CHICAGO — It's just eight days into February and the city has already seen nearly as many homicides as it had for all of February 2015.
Seventeen people have been killed so far this month, just three less than were killed throughout the entire month last year. Shootings are spiking, with 41 shootings leaving nine people dead over this February's first eight days, while just 17 shootings killed two people over the same period last year, according to a DNAinfo Chicago analysis.
The most recent victim is a 21-year-old man who was shot and killed while walking in Humboldt Park on Sunday afternoon.
Also among those killed is a Gage Park family who was found dead in their home in the city's most violent incident since 2003. Six people — including boys aged 13 and 10 — were found stabbed, shot and beaten in the home Thursday.
"... The overwhelming majority of these incidents are confined to gang-on-gang violence, often stemming from petty disagreements in-person or on social media," said Frank Giancamilli, a Chicago Police spokesman, in a statement. "These are not random acts of violence or criminals targeting the innocent; these are rivalries that are unfortunately settled with a gun."
Homicides in February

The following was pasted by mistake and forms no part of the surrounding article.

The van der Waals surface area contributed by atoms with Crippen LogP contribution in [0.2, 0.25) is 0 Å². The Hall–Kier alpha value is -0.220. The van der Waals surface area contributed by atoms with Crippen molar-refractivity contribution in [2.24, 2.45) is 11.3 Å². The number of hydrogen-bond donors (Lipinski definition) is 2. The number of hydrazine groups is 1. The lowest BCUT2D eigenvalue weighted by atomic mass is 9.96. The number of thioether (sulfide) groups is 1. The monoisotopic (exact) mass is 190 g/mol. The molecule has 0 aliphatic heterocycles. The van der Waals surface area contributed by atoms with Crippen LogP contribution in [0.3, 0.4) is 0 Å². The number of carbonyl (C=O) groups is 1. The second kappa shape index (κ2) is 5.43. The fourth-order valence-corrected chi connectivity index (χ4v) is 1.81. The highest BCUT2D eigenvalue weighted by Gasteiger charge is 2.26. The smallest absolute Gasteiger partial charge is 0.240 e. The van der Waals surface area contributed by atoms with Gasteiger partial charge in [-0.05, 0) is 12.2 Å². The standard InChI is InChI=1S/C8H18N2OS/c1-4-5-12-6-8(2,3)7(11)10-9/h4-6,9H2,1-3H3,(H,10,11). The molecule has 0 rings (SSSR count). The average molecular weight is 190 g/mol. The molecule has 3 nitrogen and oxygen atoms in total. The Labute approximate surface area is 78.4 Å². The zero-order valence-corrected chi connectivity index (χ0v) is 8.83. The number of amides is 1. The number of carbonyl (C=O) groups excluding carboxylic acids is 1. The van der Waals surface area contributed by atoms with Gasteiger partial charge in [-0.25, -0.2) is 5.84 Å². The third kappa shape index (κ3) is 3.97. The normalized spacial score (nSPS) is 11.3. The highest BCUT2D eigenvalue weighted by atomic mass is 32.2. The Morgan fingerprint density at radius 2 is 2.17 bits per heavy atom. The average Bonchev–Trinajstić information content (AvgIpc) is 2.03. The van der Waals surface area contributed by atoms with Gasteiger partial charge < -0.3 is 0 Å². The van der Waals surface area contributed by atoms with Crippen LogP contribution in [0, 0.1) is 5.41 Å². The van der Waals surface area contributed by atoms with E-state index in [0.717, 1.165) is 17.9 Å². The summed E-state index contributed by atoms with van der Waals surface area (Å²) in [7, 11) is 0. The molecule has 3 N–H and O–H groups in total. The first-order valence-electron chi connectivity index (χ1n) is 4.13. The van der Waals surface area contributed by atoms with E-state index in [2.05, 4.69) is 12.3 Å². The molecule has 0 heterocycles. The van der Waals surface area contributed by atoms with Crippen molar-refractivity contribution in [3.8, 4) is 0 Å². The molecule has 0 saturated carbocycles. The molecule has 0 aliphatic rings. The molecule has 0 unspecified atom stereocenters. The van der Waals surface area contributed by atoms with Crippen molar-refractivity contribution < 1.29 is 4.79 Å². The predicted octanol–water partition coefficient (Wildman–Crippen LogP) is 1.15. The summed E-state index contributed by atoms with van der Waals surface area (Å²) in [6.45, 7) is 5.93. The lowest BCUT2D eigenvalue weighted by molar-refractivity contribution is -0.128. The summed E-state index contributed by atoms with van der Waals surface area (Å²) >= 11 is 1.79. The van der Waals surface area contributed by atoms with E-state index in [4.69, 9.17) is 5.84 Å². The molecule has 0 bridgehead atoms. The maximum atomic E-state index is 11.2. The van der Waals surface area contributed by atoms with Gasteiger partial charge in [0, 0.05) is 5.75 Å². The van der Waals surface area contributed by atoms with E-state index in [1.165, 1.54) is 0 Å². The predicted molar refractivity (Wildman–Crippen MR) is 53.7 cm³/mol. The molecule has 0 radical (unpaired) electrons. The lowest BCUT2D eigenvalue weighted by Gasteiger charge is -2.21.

2016 so far: 17
This month's violence follows a bloody January that saw murders and shootings double from last year.
In response to the uptick, interim Supt. John Escalante moved 380 officers and 70 supervisors from foot beats to vehicles "to increase visibility and augment patrols in neighborhoods," Giancamilli said. Police have also increased patrols in the areas hit hard by gang violence and deployed 100 newly trained sergeants.
Even as violence has risen, police are stopping fewer people and confiscating fewer guns, an analysis by DNAinfo Chicago found in January. Officers are suffering from morale problems, sources said.
"I've been out to roll calls, and so have our board of directors ... and what we're hearing is that officers think that the FOP is the only group of people who have their back," police sources told DNAinfo. "... I've never seen things like this in my 35 years. ... I've never seen morale this bad in my career."
Interim Supt. John Escalante said social media has played a significant role in this year's rise in shootings. Gang members use social media to taunt each other and arrange meetups, potentially leading to conflict.
Here's what shootings look like so far:
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